the usual salutations, said I, "Jim, where are you going? What are you doing
out here?" He replied, "I have heard so much of Birmingham, that I have con
cluded to go and see the place for myself." "Do you intend to settle there?"
said I. "Don t know, <may if I like it." We separated and I heard no more of
Jim until yesterday, when walking along in amazement at the rapid growth of the
town, some one called to me from the opposite side of the street, (Cor. 2d Avenue
and 20th street.) I went over and found the veritable Jim. He had built a fine
store room, and stocked it full of furniture that would not disgrace the magnifi
cent rooms of our respected and beloved old friend, Jno. Powell. Nor is this all ;
he has nearly completed another two-story store house, and looks as jovial and
happy as he used to look while doing such a thriving business in West Point.

I merely mention this to illustrate how things are done in B- . The Meth
odists, Baptists and Presbyterians are all making arrangements to build Churches.
I had the pleasure of meeting and spending a few hours quite pleasantly with.

Reminiscences of Public Men in Alabama. 443

Father McDonough, of Tuskaloosa, who, by the way, is one of the most talented,
learned and pleasant gentlemen in the South. He informed me that it was his
intention to begin work at an early day upon the Catholic Church at this place,
and from all that I could learn, it will be an ornament to his Church as well as to
the city of Birmingham. It will have about 100 members to begin with.

Now, Messrs. Editors, these things being strictly true, as every citizen of the
place will testify, what may we not expect of Birmingham, should the other con
templated railroads be built ? And why should they not ?

If you will take your map and follow me, I think I can show you the practica-
bility/probability and vast importance of each and every one of these roads. The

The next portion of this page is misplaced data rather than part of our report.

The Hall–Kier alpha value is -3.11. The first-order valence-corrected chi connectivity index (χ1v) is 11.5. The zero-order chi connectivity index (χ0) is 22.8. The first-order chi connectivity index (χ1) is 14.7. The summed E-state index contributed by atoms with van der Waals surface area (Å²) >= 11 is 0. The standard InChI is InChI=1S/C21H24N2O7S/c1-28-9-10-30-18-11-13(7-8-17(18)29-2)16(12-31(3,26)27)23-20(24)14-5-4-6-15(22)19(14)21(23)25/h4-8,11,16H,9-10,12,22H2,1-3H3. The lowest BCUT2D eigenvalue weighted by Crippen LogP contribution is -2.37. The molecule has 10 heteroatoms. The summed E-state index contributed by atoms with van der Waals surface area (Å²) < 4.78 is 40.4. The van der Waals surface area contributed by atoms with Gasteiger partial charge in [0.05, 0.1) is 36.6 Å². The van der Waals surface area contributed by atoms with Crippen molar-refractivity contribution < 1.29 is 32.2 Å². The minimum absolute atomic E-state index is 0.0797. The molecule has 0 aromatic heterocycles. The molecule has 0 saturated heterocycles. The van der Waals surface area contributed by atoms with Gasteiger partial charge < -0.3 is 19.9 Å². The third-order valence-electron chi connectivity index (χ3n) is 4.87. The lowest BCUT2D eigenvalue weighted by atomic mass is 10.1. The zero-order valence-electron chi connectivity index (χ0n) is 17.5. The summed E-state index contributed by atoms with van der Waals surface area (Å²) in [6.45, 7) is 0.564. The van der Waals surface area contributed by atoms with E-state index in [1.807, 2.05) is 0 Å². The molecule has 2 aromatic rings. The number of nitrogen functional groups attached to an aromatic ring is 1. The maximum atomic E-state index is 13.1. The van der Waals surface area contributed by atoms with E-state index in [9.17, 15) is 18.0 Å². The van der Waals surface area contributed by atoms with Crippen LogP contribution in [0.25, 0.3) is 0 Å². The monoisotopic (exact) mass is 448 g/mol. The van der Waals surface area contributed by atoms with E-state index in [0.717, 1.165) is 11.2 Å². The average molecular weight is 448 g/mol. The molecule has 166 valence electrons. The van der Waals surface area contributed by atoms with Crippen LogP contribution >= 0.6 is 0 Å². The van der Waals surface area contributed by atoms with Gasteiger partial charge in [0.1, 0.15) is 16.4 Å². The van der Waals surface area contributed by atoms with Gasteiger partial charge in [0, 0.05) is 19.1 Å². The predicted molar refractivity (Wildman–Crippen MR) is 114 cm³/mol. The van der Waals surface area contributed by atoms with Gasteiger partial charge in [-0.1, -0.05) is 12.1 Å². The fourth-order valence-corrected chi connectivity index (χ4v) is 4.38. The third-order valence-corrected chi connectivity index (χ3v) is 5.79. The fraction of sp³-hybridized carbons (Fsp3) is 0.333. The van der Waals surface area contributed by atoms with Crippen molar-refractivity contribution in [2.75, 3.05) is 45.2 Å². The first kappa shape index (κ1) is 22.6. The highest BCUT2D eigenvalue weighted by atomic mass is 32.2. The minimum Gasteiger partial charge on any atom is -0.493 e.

S. & N. and the A. & C. Roads being already built, we will begin with the Georgia
Western Road. This Road, it is conceded, will surely be built. Atlanta is bound,
in self-defense to build it, in order to open up the vast fields of iron and coal in
N. W. Georgia and N. E. Alabama. The Road to West Point, known as the West
Point L. & B. (Narrow Gauge) Railroad, I am assured by the citizens of West
Point will soon be commenced. The Savannah & Memphis is being pushed forward
by capitalists at the North, and there is not a shadow of a doubt as to its early
completion. Selma, 1 leai n, is determined, at all hazards, to have a direct
communication with Birmingham, by means of an air line road from Ashby, a
point on the Selma, Rome & Dalton Railroad a few miles south of Montevallo.
Mobile will never allow the "Grand Trunk" to stop short of Birmingham. Now
comes the Road of Roads, the one most important to the cities of Birmingham,
Montgomery, St. Louis and Brunswick, viz: the Elyton, Corinth & Tennessee
River Railroad.

As you will readily perceive, this Road will form almost an air line from St.
Louis, via Birmingham and Montgomery, to Brunswick, Ga., on the Atlantic
Coast. It will begin at Pittsburg landing, on the Tennessee River, and run through
the counties of Walker, Winston, Marion and Franklin to Birmingham in Jeffer
son county. I have just had the pleasure of meeting Dr. A. M. Johnson, the Sec
retary, an intelligent and well-informed gentleman, who informs me that a survey
of this Road has been completed to Birmingham. It passes through the best coal
regions of Alabama, as yet untouched, and will place Montgomery in as direct com
munication with St. Louis as it will shortly be with Louisville. It will therefore
give us two outlets to the great North-west.

This Road, shortening the distance, as it does, from St. Louis to the Atlantic
Coast, at Brunswick, Ga., by 80 miles or more, will afford us the great desideratum
of our people, viz : direct communication with Europe. It will opon to us the
immense cribs and meat houses of the Queen City of the West, where we can deal
with friends and sympathizers. When this matter is properly viewed by our own